Large-Scale Experiments Needed to Predict Global Change

Jun 02, 2008
Large-Scale Experiments Needed to Predict Global Change
NSF's National Ecological Observatory Network is a continental-scale network of ecological observatories. Credit: Nicolle Rager-Fuller, National Science Foundation

Ecosystems are constantly exchanging materials through the movement of air in the atmosphere and water in lakes and rivers. The effects of humans, however, are another major source of connections among ecosystems.

In a special issue of the journal Frontiers in Ecology and the Environment on "Continental-scale ecology in an increasingly connected world" (June 2008), ecologists discuss how human influences interact with natural processes to influence global connectivity.

The authors conclude that networks of large-scale experiments are needed to predict long-term ecological change.

"We know that the world has always been connected via a common atmosphere and the movement of water," says Debra Peters, an author in the issue and a scientist with the Agricultural Research Service at the U.S. Department of Agriculture (USDA-ARS).

"The world is also becoming highly interconnected through the movement of people and the transport of goods locally to globally," says Peters. "Ecologists are increasingly realizing that these links can have profound influences on the long-term dynamics of ecological systems."

The transport of many types of materials, including gases, minerals and even organisms, can affect natural systems.

This movement results in "greenlash," which occurs when environmental changes localized to a small geographic area have far-reaching effects in other areas.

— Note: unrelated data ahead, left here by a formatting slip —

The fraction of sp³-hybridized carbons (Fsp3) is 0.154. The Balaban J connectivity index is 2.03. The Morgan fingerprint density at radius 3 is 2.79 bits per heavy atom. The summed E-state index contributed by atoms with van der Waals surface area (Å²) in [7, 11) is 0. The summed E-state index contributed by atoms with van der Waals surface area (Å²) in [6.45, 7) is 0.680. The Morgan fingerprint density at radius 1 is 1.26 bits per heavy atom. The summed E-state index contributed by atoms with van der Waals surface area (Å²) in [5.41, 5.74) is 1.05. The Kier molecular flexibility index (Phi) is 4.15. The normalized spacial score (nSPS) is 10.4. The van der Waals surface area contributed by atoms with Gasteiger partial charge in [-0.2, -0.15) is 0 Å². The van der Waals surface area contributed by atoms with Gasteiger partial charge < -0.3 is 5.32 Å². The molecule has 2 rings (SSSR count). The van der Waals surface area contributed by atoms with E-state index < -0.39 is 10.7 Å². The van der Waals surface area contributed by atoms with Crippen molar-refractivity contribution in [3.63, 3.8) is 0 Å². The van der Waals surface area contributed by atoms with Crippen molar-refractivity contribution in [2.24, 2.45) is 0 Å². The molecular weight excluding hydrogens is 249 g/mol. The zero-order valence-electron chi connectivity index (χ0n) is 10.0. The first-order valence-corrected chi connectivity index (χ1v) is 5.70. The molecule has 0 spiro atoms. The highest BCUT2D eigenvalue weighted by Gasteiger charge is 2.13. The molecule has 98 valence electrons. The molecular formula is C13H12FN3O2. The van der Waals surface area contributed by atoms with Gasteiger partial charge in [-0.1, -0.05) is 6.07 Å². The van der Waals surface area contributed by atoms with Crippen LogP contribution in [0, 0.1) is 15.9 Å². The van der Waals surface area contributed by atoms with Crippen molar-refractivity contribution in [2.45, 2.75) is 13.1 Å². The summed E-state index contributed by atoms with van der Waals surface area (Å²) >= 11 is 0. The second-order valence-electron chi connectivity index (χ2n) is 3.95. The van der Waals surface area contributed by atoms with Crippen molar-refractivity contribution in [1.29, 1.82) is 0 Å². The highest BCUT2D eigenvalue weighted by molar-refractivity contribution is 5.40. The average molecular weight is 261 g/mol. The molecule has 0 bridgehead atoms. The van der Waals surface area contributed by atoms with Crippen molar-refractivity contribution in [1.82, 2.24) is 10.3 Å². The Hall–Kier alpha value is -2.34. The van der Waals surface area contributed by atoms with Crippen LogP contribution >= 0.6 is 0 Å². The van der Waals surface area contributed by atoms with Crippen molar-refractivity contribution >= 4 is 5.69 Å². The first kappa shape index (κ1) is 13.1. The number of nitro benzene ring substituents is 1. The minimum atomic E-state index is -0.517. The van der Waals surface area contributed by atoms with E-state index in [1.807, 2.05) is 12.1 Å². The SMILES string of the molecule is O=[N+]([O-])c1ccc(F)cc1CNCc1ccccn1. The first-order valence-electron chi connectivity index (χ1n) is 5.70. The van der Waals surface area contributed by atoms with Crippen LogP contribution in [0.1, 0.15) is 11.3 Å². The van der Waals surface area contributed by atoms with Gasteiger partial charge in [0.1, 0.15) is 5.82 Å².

For example, a drought in the 1930s increased soil erosion across the farmlands of the U.S. Midwest, leading to intense dust storms. Large amounts of wind-swept dust traveled across the continent, causing the infamous Dust Bowl and affecting air quality, public health and patterns of human settlement throughout the country.

Because of increasing globalization, people often inadvertently introduce non-native plants, animals and diseases into new locations.

Invasive species and pathogens, such as fire ants from South America and West Nile virus from Japan, can create large, expensive problems: the U.S. currently spends more than $120 billion per year on measures to prevent and eradicate invasive species.

Understanding ecosystem connectivity across a range of scales--from local to regional to continental--will help scientists predict where invasive species are likely to go next.

The authors agree that field ecology studies should focus on long-term sampling networks that encompass a range of geographical scales.

Integrating data from existing and developing networks, such as the National Science Foundation (NSF)'s Long-Term Ecological Research (LTER) network and NSF's National Ecological Observatory Network (NEON), will lead to a level of ecological comparison unparalleled by any one experiment.

"Understanding the biosphere in an increasingly connected world requires a new way of looking at living systems," says Elizabeth Blood, program director for NEON. "The research, infrastructure and technology discussed in this special journal issue will expand our horizons and allow us to better view ecology on a large-scale."